Mount Command in Linux

November 01, 2005
This article explains the use of mount command in Linux.

What is meant by mounting a drive ?

Mounting is the process of attaching a device to the native file system tree so that you can access the data on the device locally. A device can be any removable unit that is capable of carrying data. This can be a hard disk, floppy, CDROM drive, USB pen drive, Zip drive, cell phone and so on.

In Linux and other Posix compliant operating systems like Unix, you need to specifically mount the storage device, prior to start using it.

Linux distributions now a days are capable of automatically mounting a device when you attach it to your computer.

There are special cases though, where you may want to mount the device manually.

Use the command line tools mount to attach a device and umount to detach the device.

Mount command examples

The following are a couple of mount command examples.

Check which filesystems are mounted

$ mount

Re-mount a drive as read-only

To mount a drive as read-only, use the -o remount,ro mount option as follows.

# mount -o remount,ro /dev/hda2 /mnt/C/

The above example remounts an already mounted partition /dev/hda2 as read-only.

This is useful if you want to take a backup of a filesystem in a production server. Mounting a partition as read-only ensures no one can write to the partition while the backup is going on.

Once the backup is finished, you can remount the filesystem as read-write using the -o remount,rw option as follows.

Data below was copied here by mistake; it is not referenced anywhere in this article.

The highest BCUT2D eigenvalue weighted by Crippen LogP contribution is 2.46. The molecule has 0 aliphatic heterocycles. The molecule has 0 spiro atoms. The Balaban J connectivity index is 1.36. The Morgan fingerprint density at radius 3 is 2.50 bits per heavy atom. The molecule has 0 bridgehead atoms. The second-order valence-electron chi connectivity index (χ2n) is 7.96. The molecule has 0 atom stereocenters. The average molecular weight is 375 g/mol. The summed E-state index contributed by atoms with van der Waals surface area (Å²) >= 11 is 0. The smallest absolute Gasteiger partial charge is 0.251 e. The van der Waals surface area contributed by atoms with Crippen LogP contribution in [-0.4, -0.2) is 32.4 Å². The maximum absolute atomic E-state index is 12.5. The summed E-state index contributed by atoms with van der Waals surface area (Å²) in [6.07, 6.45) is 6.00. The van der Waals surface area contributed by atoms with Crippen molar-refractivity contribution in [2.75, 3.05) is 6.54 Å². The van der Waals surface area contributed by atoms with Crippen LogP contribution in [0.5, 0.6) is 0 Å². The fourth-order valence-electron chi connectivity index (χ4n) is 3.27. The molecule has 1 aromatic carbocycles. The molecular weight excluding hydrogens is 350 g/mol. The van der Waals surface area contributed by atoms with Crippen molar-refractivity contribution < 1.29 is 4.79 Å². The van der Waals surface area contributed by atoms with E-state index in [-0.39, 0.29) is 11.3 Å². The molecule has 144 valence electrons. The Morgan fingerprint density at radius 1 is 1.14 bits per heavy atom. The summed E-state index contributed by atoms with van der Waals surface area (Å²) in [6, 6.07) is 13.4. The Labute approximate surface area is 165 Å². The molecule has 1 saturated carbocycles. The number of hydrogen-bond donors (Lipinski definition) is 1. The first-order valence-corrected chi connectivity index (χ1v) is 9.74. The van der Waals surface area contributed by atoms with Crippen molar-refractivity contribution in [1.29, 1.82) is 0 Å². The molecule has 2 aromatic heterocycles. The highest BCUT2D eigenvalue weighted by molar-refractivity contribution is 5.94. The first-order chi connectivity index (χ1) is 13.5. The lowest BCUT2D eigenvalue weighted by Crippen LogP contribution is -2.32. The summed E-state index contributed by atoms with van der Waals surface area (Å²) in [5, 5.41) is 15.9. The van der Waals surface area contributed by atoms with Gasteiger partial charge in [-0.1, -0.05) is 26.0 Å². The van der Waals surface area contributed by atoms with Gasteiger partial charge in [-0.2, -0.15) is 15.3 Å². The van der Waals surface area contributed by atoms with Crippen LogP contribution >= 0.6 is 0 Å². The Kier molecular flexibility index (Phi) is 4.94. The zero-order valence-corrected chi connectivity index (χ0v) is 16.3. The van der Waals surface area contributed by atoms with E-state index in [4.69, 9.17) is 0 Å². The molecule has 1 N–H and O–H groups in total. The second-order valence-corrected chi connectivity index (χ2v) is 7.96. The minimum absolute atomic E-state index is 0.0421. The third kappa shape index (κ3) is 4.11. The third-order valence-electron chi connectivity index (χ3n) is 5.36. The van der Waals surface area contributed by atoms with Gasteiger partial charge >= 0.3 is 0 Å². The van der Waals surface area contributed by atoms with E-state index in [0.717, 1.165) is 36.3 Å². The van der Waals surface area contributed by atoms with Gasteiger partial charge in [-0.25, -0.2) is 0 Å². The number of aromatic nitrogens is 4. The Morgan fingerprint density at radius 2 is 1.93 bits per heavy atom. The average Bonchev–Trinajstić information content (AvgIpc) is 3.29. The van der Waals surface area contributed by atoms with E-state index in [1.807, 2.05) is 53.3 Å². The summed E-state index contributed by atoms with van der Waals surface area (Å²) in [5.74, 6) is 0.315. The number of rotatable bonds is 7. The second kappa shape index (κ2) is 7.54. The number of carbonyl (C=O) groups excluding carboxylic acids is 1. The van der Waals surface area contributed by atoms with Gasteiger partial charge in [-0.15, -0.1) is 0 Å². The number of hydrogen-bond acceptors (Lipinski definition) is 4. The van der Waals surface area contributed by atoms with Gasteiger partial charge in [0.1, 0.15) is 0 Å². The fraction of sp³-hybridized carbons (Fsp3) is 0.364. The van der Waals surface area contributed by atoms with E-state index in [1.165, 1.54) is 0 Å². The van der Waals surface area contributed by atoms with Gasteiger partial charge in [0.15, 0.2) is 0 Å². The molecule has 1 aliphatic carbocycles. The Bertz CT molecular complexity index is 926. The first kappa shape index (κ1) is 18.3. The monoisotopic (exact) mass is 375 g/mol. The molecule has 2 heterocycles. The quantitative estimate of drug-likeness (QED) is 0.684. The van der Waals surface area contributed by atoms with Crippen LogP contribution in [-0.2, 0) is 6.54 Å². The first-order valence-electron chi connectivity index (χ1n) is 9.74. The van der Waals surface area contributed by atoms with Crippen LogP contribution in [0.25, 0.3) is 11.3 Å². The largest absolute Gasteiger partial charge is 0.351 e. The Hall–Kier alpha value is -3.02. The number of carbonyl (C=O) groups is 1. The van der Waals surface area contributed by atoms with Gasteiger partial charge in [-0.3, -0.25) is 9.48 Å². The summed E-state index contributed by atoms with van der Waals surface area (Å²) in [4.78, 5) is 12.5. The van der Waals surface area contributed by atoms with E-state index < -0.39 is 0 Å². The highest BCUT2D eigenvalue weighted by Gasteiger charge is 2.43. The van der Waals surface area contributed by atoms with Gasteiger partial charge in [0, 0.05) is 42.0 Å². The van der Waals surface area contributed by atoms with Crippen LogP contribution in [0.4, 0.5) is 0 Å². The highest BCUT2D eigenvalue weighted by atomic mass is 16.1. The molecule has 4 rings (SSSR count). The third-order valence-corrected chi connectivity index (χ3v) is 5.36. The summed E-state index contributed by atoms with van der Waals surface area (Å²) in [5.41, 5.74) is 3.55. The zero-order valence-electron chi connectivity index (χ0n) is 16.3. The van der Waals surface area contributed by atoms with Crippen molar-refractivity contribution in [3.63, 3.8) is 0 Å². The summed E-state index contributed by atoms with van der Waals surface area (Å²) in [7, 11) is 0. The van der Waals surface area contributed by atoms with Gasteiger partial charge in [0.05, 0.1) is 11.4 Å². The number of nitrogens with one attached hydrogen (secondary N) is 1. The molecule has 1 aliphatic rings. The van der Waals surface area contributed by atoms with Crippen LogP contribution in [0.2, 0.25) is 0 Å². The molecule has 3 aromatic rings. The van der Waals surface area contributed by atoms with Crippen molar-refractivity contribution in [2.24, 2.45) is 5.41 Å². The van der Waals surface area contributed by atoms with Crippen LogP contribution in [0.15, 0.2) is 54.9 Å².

# mount -o remount,rw /dev/hda2 /mnt/C/

ro - Read only
rw - Read write.

Another use of remounting is in a situation where your system gets corrupt and you are forced to boot into single user mode. Now the filesystem is mounted read-only. To make any changes to the files, you will have to remount the filesystem as read-write.

How to mount an ISO file to view its contents

You can mount an ISO file to access its contents by mounting it as a loopback device.

# mount -t iso9660 -o loop,ro  knoppix-4.0.iso /mnt/iso

The above example mounts a Knoppix ISO in the location /mnt/iso.

This is useful if your computer BIOS does not support booting from the CD-ROM for some reason, and you need to access the contents of the ISO to create a boot floppy. Most Linux ISO's contain a floppy bootdisk image which you can copy to your floppy.

Move an already mounted filesystem to another location

I have already mounted a FAT32 partition in the /mnt/D/ location. Now if I want to delink it from the current location and make it available at another location, I use the --move option with the mount command.

# mount --move /mnt/D/ /mnt/newLocation/

This delinks the device/file system mounted at the /mnt/D/ location and links it to the new location specified by the /mnt/newLocation/.

Mount a filesystem simultaneously at two different places

Use the --bind or --rbind option to mount an already mounted device / filesystem to another location with different rights.

Lets say I want to provide read-write access to all the users to a location /mnt/D/softwares which has been mounted with read-only access. I can do it as follows.

Update: This doesn't seem to work. So please scratch out the above example.

# mount -o rw --bind /mnt/D/softwares /mnt/backup

Now only the subdirectory /mnt/D/softwares is accessible as read-write at the new location /mnt/backup.

Unmounting a drive

To unmount a drive/file system/device, use the umount command.

# umount mount-location

Where mount-location is the full path of the directory where you have mounted the removable device you wish to detach.

If a device is mounted, it should be unmounted before physically detaching it from your computer. Not doing so will corrupt the data on the removable device.


  • # mount -o rw --bind /mnt/D/softwares /mnt/backup

    The subdirectory 'softwares/' stays accessible as read-only in the location /mnt/backup !

    Please check.

    The contrary is true, within a rw filesystem you can make a subdirectory read-only .